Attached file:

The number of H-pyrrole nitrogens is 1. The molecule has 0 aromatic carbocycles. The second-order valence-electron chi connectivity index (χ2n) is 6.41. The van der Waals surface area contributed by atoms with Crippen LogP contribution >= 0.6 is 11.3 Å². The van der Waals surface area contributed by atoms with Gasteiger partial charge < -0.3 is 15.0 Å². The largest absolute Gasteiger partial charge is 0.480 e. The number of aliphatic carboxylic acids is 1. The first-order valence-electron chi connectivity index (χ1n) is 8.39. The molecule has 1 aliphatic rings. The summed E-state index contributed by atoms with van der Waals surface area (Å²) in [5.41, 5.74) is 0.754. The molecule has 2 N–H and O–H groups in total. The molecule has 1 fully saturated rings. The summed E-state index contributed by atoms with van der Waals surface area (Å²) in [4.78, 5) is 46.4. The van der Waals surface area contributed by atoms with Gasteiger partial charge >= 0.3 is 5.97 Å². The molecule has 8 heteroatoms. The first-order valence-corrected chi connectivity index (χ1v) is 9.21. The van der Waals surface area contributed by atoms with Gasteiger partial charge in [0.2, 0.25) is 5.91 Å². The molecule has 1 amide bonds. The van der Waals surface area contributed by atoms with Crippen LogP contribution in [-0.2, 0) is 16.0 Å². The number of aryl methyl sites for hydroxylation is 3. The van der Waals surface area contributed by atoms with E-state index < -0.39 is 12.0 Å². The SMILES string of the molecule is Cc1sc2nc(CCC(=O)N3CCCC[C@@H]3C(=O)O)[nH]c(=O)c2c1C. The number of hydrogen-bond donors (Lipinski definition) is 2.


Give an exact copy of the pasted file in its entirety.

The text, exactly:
The number of H-pyrrole nitrogens is 1. The molecule has 0 aromatic carbocycles. The second-order valence-electron chi connectivity index (χ2n) is 6.41. The van der Waals surface area contributed by atoms with Crippen LogP contribution >= 0.6 is 11.3 Å². The van der Waals surface area contributed by atoms with Gasteiger partial charge < -0.3 is 15.0 Å². The largest absolute Gasteiger partial charge is 0.480 e. The number of aliphatic carboxylic acids is 1. The first-order valence-electron chi connectivity index (χ1n) is 8.39. The molecule has 1 aliphatic rings. The summed E-state index contributed by atoms with van der Waals surface area (Å²) in [5.41, 5.74) is 0.754. The molecule has 2 N–H and O–H groups in total. The molecule has 1 fully saturated rings. The summed E-state index contributed by atoms with van der Waals surface area (Å²) in [4.78, 5) is 46.4. The van der Waals surface area contributed by atoms with Gasteiger partial charge >= 0.3 is 5.97 Å². The molecule has 8 heteroatoms. The first-order valence-corrected chi connectivity index (χ1v) is 9.21. The van der Waals surface area contributed by atoms with Gasteiger partial charge in [0.2, 0.25) is 5.91 Å². The molecule has 1 amide bonds. The van der Waals surface area contributed by atoms with Crippen LogP contribution in [-0.2, 0) is 16.0 Å². The number of aryl methyl sites for hydroxylation is 3. The van der Waals surface area contributed by atoms with E-state index < -0.39 is 12.0 Å². The SMILES string of the molecule is Cc1sc2nc(CCC(=O)N3CCCC[C@@H]3C(=O)O)[nH]c(=O)c2c1C. The number of hydrogen-bond donors (Lipinski definition) is 2.